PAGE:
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Light In The Attic

ARTHUR - Dreams and Images

The pantheon of performers known by but one name is full of superstars. Arthur -- the nom de plume of singer-songwriter Arthur Lee Harper -- is not one of them, but this gentle singer-songwriter and his wan, string-drenched, loved-up, psych-folk was probably never likely to be suitable for mass consumption. Released on Lee Hazlewoods LHI label, the haunted Dreams and Images is the first of two albums from the Melbourne, Florida-born singer-songwriter. LHI was a broad church, taking in everything from soul to country, and Arthur found a home, a producer, and a champion in Hazlewood, who described him as A man who will someday be a child again... A reason to cry and be unafraid... A bird with eighth-notes for wings. Though his lonely, intimate music, shy demeanor, and stutter might not have suggested a man of great ambition, Arthur moved to Hollywood chasing the music industry dream. He suffered hardships to do so, living hand-to-mouth in a YMCA hostel with two like-minded individuals: Mark Lindsey Buckingham and Stephen John Kalinich, whose A World of Peace Must Come has been reissued by Light In The Attic. Arthur was a peace person. He was all about peace, love, and harmony, remembers Kalinich in the brand new, extensive liner notes for Dreams and Images. He was a person that believed you could change the world. We thought we would be some of the ones to usher in peace. While Kalinich and Buckingham were signed by The Beach Boys Brother Records, Arthur allied with Hazlewood, having knocked on the door of the labels Sunset Boulevard HQ and auditioned on the spot. Entering the studio with Hazlewood, Donnie Owens, Tom Thacker, and arranger Don Randi, who brought baroque pop grandeur to the songs, Arthur let his music do the talking. He stuttered and had a hard time getting his ideas out, so he would sing me the parts he had in mind, remembers Randi. A mixture of things conspired to make sure few people heard Arthur, including a packed release schedule at LHI, followed by the withdrawal of their major label funding and a lack of foundation on which to market the album. After the 1970 follow-up album, Love Is the Revolution, Arthur bowed out of the business, immersing himself in Christianity, family, and a career working first as a rocket engineer and, latterly, a teacher. Dreams and Images was produced by Lee Hazlewood. This is its first CD release, and it features three previously unreleased tracks, as well as in-depth liner notes by LHI Archive Series co-producer Hunter Lea with unseen archive photos. All tracks newly remastered from the original tapes. - Light In the Attic.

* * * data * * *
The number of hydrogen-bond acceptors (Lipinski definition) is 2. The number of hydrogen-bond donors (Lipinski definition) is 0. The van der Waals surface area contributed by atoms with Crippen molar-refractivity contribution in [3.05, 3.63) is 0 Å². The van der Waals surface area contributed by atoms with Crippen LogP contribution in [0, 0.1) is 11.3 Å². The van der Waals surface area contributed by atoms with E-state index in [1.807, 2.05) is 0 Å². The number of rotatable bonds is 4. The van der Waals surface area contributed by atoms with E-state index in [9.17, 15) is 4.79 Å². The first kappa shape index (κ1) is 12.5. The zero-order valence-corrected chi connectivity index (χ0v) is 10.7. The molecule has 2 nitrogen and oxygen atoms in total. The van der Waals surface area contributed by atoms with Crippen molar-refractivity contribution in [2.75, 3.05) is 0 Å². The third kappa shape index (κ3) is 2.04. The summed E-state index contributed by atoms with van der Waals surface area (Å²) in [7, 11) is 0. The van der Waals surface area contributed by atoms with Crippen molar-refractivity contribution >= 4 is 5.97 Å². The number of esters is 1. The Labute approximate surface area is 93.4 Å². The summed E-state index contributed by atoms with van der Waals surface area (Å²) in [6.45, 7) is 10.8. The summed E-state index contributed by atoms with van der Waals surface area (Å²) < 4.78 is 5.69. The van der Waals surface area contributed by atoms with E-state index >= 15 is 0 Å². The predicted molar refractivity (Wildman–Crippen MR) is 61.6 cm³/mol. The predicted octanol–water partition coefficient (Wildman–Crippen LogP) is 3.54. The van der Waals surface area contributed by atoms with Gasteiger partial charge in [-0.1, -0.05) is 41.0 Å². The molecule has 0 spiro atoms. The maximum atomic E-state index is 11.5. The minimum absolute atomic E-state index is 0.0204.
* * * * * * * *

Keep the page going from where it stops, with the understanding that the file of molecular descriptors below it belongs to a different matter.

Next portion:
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After nearly a decade of false starts, multiple game plans veering off the rails, and a handful of shattered hopes and/or dreams, the odyssey is finally complete—the new Fusetron site is here.

This is the first phase of a multipart rollout that will span the next few months: the currently browsable stock includes miscellaneous new releases from the past 8+ months (we have a lot of catching up to do), plus approximately a third of our backstock. Note that we’ve reduced/slashed prices on many titles and will continue to do so in order to make room for new stock. We’ll also be expanding / tweaking / improving / debugging the site itself (for example, we still have work to do on the automated international postage system, not to mention the inevitable inventory discrepancies that come with transferring an ancient and massive database to a new system).

Over the next few months, as we take inventory, clean house, and delve into our storage, we will be uploading thousands of additional items, gradually, on a near-daily basis. This will include the majority of the LPs, as well as many titles, in all formats, once thought long-gone. Many currently “sold out” items are likely to resurface.

Finally, once our general backstock is up (probably in the next two or three months) we’ll begin making our extensive stockpile of rarities available online for the first time: tons of random out-of-print titles, "deadstock," warehouse finds, secondhand collectibles, etc., accumulated over the past few decades.

Frequent/returning customers will be getting early access to these items. Details to follow on how this will work (a priority mailing list? a 'frequent flyer'-like program?), but it will not be based on dollars spent. We want to reward those who consistently support us, especially in the discogs marketplace era (to those who show up trying to poach five copies of a one-off rarity, and nothing else, ever… ¯\_(ツ)_/¯ ).

So—we suggest you take some time to dig through the site—even we’ve been surprised by what’s been turning up, and there’s much more to come.



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